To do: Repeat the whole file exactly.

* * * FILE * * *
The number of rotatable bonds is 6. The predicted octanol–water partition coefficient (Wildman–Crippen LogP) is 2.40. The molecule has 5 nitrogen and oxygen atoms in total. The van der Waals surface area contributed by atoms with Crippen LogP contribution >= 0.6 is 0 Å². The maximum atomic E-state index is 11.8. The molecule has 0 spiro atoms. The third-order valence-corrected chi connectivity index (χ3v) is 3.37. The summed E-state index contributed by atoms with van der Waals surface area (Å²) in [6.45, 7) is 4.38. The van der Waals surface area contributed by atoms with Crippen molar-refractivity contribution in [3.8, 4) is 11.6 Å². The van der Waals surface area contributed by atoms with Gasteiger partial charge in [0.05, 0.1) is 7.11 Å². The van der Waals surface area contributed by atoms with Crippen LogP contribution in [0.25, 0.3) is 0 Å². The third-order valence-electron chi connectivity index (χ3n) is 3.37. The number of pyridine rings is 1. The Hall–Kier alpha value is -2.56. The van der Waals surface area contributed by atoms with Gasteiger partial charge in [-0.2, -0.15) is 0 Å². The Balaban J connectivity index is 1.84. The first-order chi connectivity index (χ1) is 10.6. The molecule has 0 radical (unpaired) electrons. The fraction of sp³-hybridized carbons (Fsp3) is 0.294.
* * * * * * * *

The number of rotatable bonds is 6. The predicted octanol–water partition coefficient (Wildman–Crippen LogP) is 2.40. The molecule has 5 nitrogen and oxygen atoms in total. The van der Waals surface area contributed by atoms with Crippen LogP contribution >= 0.6 is 0 Å². The maximum atomic E-state index is 11.8. The molecule has 0 spiro atoms. The third-order valence-corrected chi connectivity index (χ3v) is 3.37. The summed E-state index contributed by atoms with van der Waals surface area (Å²) in [6.45, 7) is 4.38. The van der Waals surface area contributed by atoms with Crippen molar-refractivity contribution in [3.8, 4) is 11.6 Å². The van der Waals surface area contributed by atoms with Gasteiger partial charge in [0.05, 0.1) is 7.11 Å². The van der Waals surface area contributed by atoms with Crippen LogP contribution in [0.25, 0.3) is 0 Å². The third-order valence-electron chi connectivity index (χ3n) is 3.37. The number of pyridine rings is 1. The Hall–Kier alpha value is -2.56. The van der Waals surface area contributed by atoms with Gasteiger partial charge in [-0.2, -0.15) is 0 Å². The Balaban J connectivity index is 1.84. The first-order chi connectivity index (χ1) is 10.6. The molecule has 0 radical (unpaired) electrons. The fraction of sp³-hybridized carbons (Fsp3) is 0.294.